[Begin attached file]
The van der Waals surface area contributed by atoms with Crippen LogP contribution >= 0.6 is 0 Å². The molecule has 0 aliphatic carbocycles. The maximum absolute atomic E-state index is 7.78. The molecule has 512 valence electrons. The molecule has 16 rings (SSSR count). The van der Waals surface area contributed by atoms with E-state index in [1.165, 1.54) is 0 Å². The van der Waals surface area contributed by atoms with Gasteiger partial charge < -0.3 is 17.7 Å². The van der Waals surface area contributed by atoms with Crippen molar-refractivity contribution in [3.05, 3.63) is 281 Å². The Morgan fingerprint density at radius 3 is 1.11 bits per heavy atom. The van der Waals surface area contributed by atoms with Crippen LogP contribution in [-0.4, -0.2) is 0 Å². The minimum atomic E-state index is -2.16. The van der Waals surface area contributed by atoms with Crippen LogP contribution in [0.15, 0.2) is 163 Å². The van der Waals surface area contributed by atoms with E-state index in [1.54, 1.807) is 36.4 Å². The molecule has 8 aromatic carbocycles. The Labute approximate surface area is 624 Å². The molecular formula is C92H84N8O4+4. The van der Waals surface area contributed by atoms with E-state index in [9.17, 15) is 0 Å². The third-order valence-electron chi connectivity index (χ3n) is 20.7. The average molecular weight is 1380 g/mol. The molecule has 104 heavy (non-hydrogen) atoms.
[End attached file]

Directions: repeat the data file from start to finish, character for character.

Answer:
The van der Waals surface area contributed by atoms with Crippen LogP contribution >= 0.6 is 0 Å². The molecule has 0 aliphatic carbocycles. The maximum absolute atomic E-state index is 7.78. The molecule has 512 valence electrons. The molecule has 16 rings (SSSR count). The van der Waals surface area contributed by atoms with E-state index in [1.165, 1.54) is 0 Å². The van der Waals surface area contributed by atoms with Gasteiger partial charge < -0.3 is 17.7 Å². The van der Waals surface area contributed by atoms with Crippen molar-refractivity contribution in [3.05, 3.63) is 281 Å². The Morgan fingerprint density at radius 3 is 1.11 bits per heavy atom. The van der Waals surface area contributed by atoms with Crippen LogP contribution in [-0.4, -0.2) is 0 Å². The minimum atomic E-state index is -2.16. The van der Waals surface area contributed by atoms with Crippen LogP contribution in [0.15, 0.2) is 163 Å². The van der Waals surface area contributed by atoms with E-state index in [1.54, 1.807) is 36.4 Å². The molecule has 8 aromatic carbocycles. The Labute approximate surface area is 624 Å². The molecular formula is C92H84N8O4+4. The van der Waals surface area contributed by atoms with E-state index in [9.17, 15) is 0 Å². The third-order valence-electron chi connectivity index (χ3n) is 20.7. The average molecular weight is 1380 g/mol. The molecule has 104 heavy (non-hydrogen) atoms.